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abstract = "Background: The Centers for Disease Control and Prevention, Atlanta, Ga, recommend use of waterless alcohol hand products in lieu of traditional handwashing for patient care, but there are few data demonstrating the impact of this recommendation on health care-associated infections. Objective: To compare the effect of 2 hand hygiene regimens on infection rates and skin condition and microbial counts of nurses' hands in neonatal intensive care units. Design, Setting, and Participants: Clinical trial using a crossover design in 2 neonatal intensive care units in Manhattan, NY, from March 1, 2001, to January 31, 2003, including 2932 neonatal hospital admissions (51760 patient days) and 119 nurse participants. Intervention: Two hand hygiene products were tested: a traditional antiseptic handwash and an alcohol hand sanitizer. Each product was used for 11 consecutive months in each neonatal intensive care unit in random order. Results: After adjusting for study site, birth weight, surgery, and follow-up time, there were no significant differences in neonatal infections between the 2 products; odds ratios for alcohol compared with handwashing were 0.98 (95{\%} confidence interval [CI], 0.77-1.25) for any infection, 0.99 (95{\%} CI, 0.77-1.33) for bloodstream infections, 1.61 (95{\%} CI, 0.57-5.54) for pneumonia, 1.73 (95{\%} CI, 0.94-3.37) for skin and soft tissue infections, and 1.26 (95{\%} CI, 0.42-3.76) for central nervous system infections. The skin condition of participating nurses was significantly improved during the alcohol phase (P = .02 and P = .049 for observer and self-assessments, respectively), but there were no significant differences in mean microbial counts on nurses' hands (3.21 and 3.11 log 10 colony-forming units for handwashing and alcohol, respectively; P = .38). Conclusions: Infection rates and microbial counts on nurses' hands were equivalent during handwashing and alcohol phases, and nurses' skin condition was improved using alcohol. However, assessing the impact on infection rates of a single intervention is challenging because of multiple contributory factors such as patient risk, unit design, and staff behavior. Other practices such as frequency and quality of hand hygiene are likely to be as important as product in reducing risk of cross-transmission.",
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AU - Parides, Michael K.

AU - Nesin, Mirjana

AU - Della-Latta, Phyllis

AU - Saiman, Lisa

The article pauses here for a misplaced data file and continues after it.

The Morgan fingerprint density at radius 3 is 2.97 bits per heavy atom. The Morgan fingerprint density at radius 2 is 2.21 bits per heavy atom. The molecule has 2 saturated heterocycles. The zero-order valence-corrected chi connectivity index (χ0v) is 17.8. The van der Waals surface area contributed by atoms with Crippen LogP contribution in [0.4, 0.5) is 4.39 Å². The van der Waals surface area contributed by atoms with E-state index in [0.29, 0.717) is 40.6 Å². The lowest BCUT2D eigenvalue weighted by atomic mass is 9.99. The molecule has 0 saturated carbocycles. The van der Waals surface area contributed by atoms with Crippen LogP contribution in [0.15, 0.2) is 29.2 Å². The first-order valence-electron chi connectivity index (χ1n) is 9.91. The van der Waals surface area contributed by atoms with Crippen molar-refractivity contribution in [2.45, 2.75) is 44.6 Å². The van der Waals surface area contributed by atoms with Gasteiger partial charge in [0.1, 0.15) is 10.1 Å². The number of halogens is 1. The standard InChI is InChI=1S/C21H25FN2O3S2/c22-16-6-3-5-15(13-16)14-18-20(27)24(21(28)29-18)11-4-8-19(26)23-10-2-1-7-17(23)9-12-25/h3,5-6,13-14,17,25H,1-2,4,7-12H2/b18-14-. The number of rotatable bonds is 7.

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N2 - Background: The Centers for Disease Control and Prevention, Atlanta, Ga, recommend use of waterless alcohol hand products in lieu of traditional handwashing for patient care, but there are few data demonstrating the impact of this recommendation on health care-associated infections. Objective: To compare the effect of 2 hand hygiene regimens on infection rates and skin condition and microbial counts of nurses' hands in neonatal intensive care units. Design, Setting, and Participants: Clinical trial using a crossover design in 2 neonatal intensive care units in Manhattan, NY, from March 1, 2001, to January 31, 2003, including 2932 neonatal hospital admissions (51760 patient days) and 119 nurse participants. Intervention: Two hand hygiene products were tested: a traditional antiseptic handwash and an alcohol hand sanitizer. Each product was used for 11 consecutive months in each neonatal intensive care unit in random order. Results: After adjusting for study site, birth weight, surgery, and follow-up time, there were no significant differences in neonatal infections between the 2 products; odds ratios for alcohol compared with handwashing were 0.98 (95% confidence interval [CI], 0.77-1.25) for any infection, 0.99 (95% CI, 0.77-1.33) for bloodstream infections, 1.61 (95% CI, 0.57-5.54) for pneumonia, 1.73 (95% CI, 0.94-3.37) for skin and soft tissue infections, and 1.26 (95% CI, 0.42-3.76) for central nervous system infections. The skin condition of participating nurses was significantly improved during the alcohol phase (P = .02 and P = .049 for observer and self-assessments, respectively), but there were no significant differences in mean microbial counts on nurses' hands (3.21 and 3.11 log 10 colony-forming units for handwashing and alcohol, respectively; P = .38). Conclusions: Infection rates and microbial counts on nurses' hands were equivalent during handwashing and alcohol phases, and nurses' skin condition was improved using alcohol. However, assessing the impact on infection rates of a single intervention is challenging because of multiple contributory factors such as patient risk, unit design, and staff behavior. Other practices such as frequency and quality of hand hygiene are likely to be as important as product in reducing risk of cross-transmission.